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#1 Bawnawgwa  Icon User is offline

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Freeing allocated memory in doubly linked list in C.

Posted 21 February 2015 - 09:29 PM

I am having issues freeing memory that I allocated when adding a node to a doubly linked list. I have tried adding free() at the end of the remove function from the list with no luck. I have tried using all sorts of temporary nodes and dummy nodes to free without losing node information. Have tried storing current node, moving to next one, then freeing the old current one, without luck. Everytime I try to free a node it destroys the list. It loses important node information and can no longer operate properly and I am met with all sorts of memory crashes. I will post my add and delete nodes functions here:

/**
* Adds a  node to a given list
*
* @param q pointer a a list
* @param node pointer to the node to be added
*/
void list_add(list *q, path *node){
        path *pn;
	if(!(pn = (path*)malloc(sizeof(*pn)))){
		perror("malloc");
		exit(1);
	}
	
	pn->pos[0] = node->pos[0];
	pn->pos[1] = node->pos[1];
	pn->f = node->f;
	pn->g = node->g;
	pn->h = node->h;
	pn->parent = node->parent;
	//pn = node;
	if(q->size == 0){
		q->head = q->tail = pn;
	}
	else{
	        pn->prev = q->tail;
		q->tail->next = pn;
		q->tail = pn;
	}
	q->size++;
}

/**
* removes a node from list
*
* @param q pointer to a list
* @param node pointer to a node in list
*
* @return 0 if successful, else -1
*/
int list_remove(list *q, path *node){
	path *tmp;
	
	if(q->size == 0){
		return -1;
	}
	
	q->size--;
	tmp = q->head;
	
	if(q->head != node && q->tail != node){
		while(tmp != node){
			tmp = tmp->next;
		}
		
		tmp->prev->next = tmp->next;
		tmp->next->prev = tmp->prev;
	}
	else if(q->size == 0){
		q->head = q->tail = NULL;
	}
	else if(node == q->head){
		q->head = q->head->next;
	}
	else if(node == q->tail){
		q->tail = q->tail->prev;
	}

	//free(tmp);
	return 0;
}



And this is the function that uses them:
/**
* Uses A* algorithm to find shortest path from starting point to end point
*
* @param startx starting x-coordinate
* @param starty starting y-coordinate
* @param endx ending x-coordinate
* @param endy ending y-coordinate
*/
void find_path(int startx, int starty, int endx, int endy){
	//initialize lists
	closed_list = list_init(closed_list);
	open_list = list_init(open_list);
	neighbors = list_init(neighbors);
	//allocate memory for neighbor nodes
	init_memory();
	
	int g_score, f_score;
	int best_gscore;
	path *current_node, *neighbor;
	//allocate memory for local nodes
	if(!(current_node = (path*)malloc(sizeof(*current_node)))){
		perror("malloc");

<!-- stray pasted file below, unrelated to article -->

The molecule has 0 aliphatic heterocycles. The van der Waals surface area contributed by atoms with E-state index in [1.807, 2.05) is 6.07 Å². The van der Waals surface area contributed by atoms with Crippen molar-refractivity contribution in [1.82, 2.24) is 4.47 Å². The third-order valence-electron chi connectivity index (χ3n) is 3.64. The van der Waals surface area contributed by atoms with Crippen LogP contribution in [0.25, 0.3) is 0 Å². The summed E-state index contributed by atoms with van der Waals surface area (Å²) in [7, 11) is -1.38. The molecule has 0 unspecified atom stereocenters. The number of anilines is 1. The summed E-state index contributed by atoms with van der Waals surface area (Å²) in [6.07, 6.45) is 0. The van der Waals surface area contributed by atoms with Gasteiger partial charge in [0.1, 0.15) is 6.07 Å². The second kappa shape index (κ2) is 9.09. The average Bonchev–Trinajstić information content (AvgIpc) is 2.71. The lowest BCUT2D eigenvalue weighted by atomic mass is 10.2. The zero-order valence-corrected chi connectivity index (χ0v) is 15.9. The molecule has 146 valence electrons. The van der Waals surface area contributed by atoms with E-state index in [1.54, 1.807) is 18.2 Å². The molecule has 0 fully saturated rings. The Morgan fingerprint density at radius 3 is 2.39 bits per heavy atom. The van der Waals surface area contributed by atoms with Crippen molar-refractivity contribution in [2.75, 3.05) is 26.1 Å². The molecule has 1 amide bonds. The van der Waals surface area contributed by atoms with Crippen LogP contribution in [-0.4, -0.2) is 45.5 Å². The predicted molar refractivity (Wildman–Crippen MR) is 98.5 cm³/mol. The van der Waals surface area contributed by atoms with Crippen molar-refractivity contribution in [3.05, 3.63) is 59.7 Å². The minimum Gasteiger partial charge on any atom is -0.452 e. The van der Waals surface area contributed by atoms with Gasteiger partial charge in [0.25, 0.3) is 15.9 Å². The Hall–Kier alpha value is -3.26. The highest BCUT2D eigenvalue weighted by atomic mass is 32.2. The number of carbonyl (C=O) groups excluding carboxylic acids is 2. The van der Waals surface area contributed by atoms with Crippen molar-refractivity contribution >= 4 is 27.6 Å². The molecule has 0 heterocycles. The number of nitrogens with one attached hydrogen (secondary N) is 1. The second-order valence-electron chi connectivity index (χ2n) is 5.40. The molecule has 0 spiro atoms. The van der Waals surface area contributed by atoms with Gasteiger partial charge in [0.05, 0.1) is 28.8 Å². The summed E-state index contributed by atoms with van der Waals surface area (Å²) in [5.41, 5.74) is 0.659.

exit(1);
	}
	if(!(neighbor = (path*)malloc(sizeof(*neighbor)))){
		perror("malloc");
		exit(1);
	}
	//setup starting node
	current_node->pos[0] = startx;
	current_node->pos[1] = starty;
	current_node->g = 0;
	current_node->h = heuristic_cost(startx, starty, endx, endy);
	current_node->f = 0;
	//add starting node to open list
	list_add(open_list, current_node);
	g_score = 0;
	int i = 0;
	f_score = g_score + heuristic_cost(startx, starty, endx, endy);
	//Search for shortest path by checking cells and their neighbors
	while(open_list->size != 0){
		//current node = node with lowest f value (g + heuristic) that is in the open list
		current_node = lowest_f_node(open_list);
		if(current_node->pos[0] == endx && current_node->pos[1] == endy){
			build_path(current_node, startx, starty);
			break;
		}
		//remove current node from open list
		list_remove(open_list, current_node);
		//add current_node to closed_list
		list_add(closed_list, current_node);
		//Add neighbors of current node to neihbor_nodes list (only 4 neighbors maximum per node)
		neighbor_nodes(current_node, endx, endy);
		//Set node neighbor to beginning of neighbor list
		neighbor = neighbors->head;
		//looks at left, right, upper, and lower neighbor to a cell
		for(i = 0; i < neighbors->size; i++){
			//If node is in closed list (already visited), ignore and move to next neighbor
			if(in_closedlist(closed_list, neighbor)){
				neighbor = neighbor->next;
				continue;
			}

			g_score = current_node->g + 10;
			best_gscore = 0;
			//If not in open list, node hasn't been visited
			if(!in_openlist(open_list, neighbor)){
				//Has not been visited, so its gscore is "the best" for now
				best_gscore = 1;
				//calculate heuristic
				neighbor->h = heuristic_cost(neighbor->pos[0], neighbor->pos[1], endx, endy);
				
			}
			//Else, if it has been visited (not in open list) but its gscore is better on the current path than previously,
			//set best_gscore to 1 to update the nodes values
			else if(g_score < neighbor->g){
				best_gscore = 1;
			}
			//Update nodes values if best_gscore = 1
			if(best_gscore){
				neighbor->parent = current_node;
				neighbor->g = g_score;
				neighbor->f = neighbor->g + neighbor->h;
				//After node has been updated, if it was not in open list, add it to the open list, otherwise continue
				if(!in_openlist(open_list, neighbor))
					list_add(open_list, neighbor);
			}
			neighbor = neighbor->next;
		}
		clear_neighbors(neighbors);
	}
	//free_list(open_list);
	//free_list(closed_list);
	free(open_list);
	free(closed_list);
	free(neighbors);